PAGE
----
Chronic Hepatitis

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PatientPlus articles are written by UK doctors and are based on research evidence, UK and European Guidelines. They are designed for health professionals to use, so you may find the language more technical than the condition leaflets.

See also: Hepatitis C written for patients

Chronic hepatitis is defined as inflammatory disease of the liver lasting for more than six months. The histological differentiation between chronic persistent hepatitis (no cell necrosis) and chronic active hepatitis (cell necrosis) does not correlate with prognosis and is therefore now much less used.

  • Viral hepatitis: hepatitis B, hepatitis C, cytomegalovirus, Epstein-Barr virus.
  • Metabolic: non-alcoholic fatty liver disease (NAFLD), haemochromatosis, Wilson's disease, alpha-1-antitrypsin deficiency.
  • Toxic and drugs: alcoholic liver disease, amiodarone, isoniazid, methyldopa, methotrexate, nitrofurantoin.
  • Autoimmune: autoimmune hepatitis, primary biliary cirrhosis, primary sclerosing cholangitis.
  • Sarcoidosis.

See also the separate article on Abdominal Examination.

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  • Nonspecific symptoms - eg, fatigue, anorexia, muscle pains, arthralgia, weight loss.
  • Right hypochondrial pain (liver distension).
  • Abdominal distension (ascites).
  • Ankle swelling (fluid retention).
  • Haematemesis and melaena (gastrointestinal haemorrhage).
  • Pruritus (cholestasis).
  • Breast swelling (gynaecomastia), testicular atrophy, loss of libido and amenorrhoea due to endocrine dysfunction.
  • Confusion and drowsiness (encephalopathy).


  • Spider naevi (chest and upper body), slate-grey appearance in haemochromatosis.
  • Palmar erythema.
  • Jaundice.
  • Clubbing.
  • Dupuytren's contracture (alcoholic cirrhosis).
  • Xanthomas: palmar creases or above the eyes in primary biliary cirrhosis.
  • Initial hepatomegaly may be followed by a small liver in well-established cirrhosis.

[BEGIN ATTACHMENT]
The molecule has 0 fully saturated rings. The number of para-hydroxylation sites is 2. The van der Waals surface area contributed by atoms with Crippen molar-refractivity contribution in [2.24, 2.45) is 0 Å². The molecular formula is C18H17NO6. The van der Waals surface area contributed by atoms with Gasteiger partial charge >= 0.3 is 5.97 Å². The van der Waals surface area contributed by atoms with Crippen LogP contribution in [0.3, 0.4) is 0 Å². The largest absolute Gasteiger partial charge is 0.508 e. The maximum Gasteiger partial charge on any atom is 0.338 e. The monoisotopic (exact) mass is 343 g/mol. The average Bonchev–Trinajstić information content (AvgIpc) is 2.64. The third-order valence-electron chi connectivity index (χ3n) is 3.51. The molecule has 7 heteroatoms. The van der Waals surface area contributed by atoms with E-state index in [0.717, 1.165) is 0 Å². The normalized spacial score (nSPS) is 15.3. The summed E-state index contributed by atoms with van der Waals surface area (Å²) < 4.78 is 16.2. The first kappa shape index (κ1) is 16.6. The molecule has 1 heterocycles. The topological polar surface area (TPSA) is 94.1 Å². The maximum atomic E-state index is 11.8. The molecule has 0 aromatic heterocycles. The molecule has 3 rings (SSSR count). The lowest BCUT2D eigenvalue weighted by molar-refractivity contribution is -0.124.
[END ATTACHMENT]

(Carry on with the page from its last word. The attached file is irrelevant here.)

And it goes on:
• Splenomegaly (portal hypertension).
  • Hirsutism.
  • Urinalysis: bilirubin and urobilinogen.
  • Blood tests:
    • FBC (associated anaemia, thrombocytopenia, raised MCV with alcohol abuse), clotting studies (clotting impairment with hepatic dysfunction).
    • Renal function and electrolytes (associated renal dysfunction).
    • LFTs, serum albumin, prothrombin time.
    • Immunoglobulins (IgG raised in autoimmune hepatitis; IgM raised in primary biliary cirrhosis).
    • Autoantibodies: antinuclear antibodies, smooth muscle antibodies, anti-mitochondrial antibodies; see the separate article on Plasma Autoantibodies (Disease Associations).
    • Hepatitis B and C serology.
    • Alpha-1 antitrypsin.
    • Caeruloplasmin, copper (haemochromatosis).
    • Iron studies.
    • Alpha-fetoprotein (hepatocellular carcinoma).
  • Ultrasound, CT or MRI scan: local liver or biliary tract abnormality, especially hepatocellular carcinoma which may occur as a complication of cirrhosis.
  • Transient elastography has been shown to be a simple and effective method for assessing liver fibrosis.[1] 
  • Genetic testing - eg, haemochromatosis.
  • Upper gastrointestinal endoscopy (diagnosis and management of oesophageal varices).
  • Liver biopsy: the main indication for liver biopsy in chronic viral hepatitis is to assess the severity of the disease, in terms of both necro-inflammation (grade) and fibrosis (stage), which is important for management and prognosis.[2] 

Other causes of chronic liver failure or the development of cirrhosis.

See the separate articles on specific causes - eg:

Prevention is covered in the separate articles on Hepatitis B Vaccination and Prevention and Hepatitis C.

Further reading & references

  1. Diagnosis of fibrosis and cirrhosis. Liver biopsy is not always necessary.; Diagnosis of fibrosis and cirrhosis. Liver biopsy is not always necessary. Prescrire Int. 2010 Feb;19(105):38-42.
  2. Guido M, Mangia A, Faa G; Chronic viral hepatitis: the histology report. Dig Liver Dis. 2011 Mar;43 Suppl 4:S331-43. doi: 10.1016/S1590-8658(11)60589-6.
  3. El-Serag HB; Epidemiology of viral hepatitis and hepatocellular carcinoma. Gastroenterology. 2012 May;142(6):1264-1273.e1. doi: 10.1053/j.gastro.2011.12.061.

Disclaimer: This article is for information only and should not be used for the diagnosis or treatment of medical conditions. EMIS has used all reasonable care in compiling the information but make no warranty as to its accuracy. Consult a doctor or other health care professional for diagnosis and treatment of medical conditions. For details see our conditions.

Original Author:
Dr Colin Tidy
Current Version:
Peer Reviewer:
Dr Adrian Bonsall
Document ID:
1956 (v22)
Last Checked:
Next Review:

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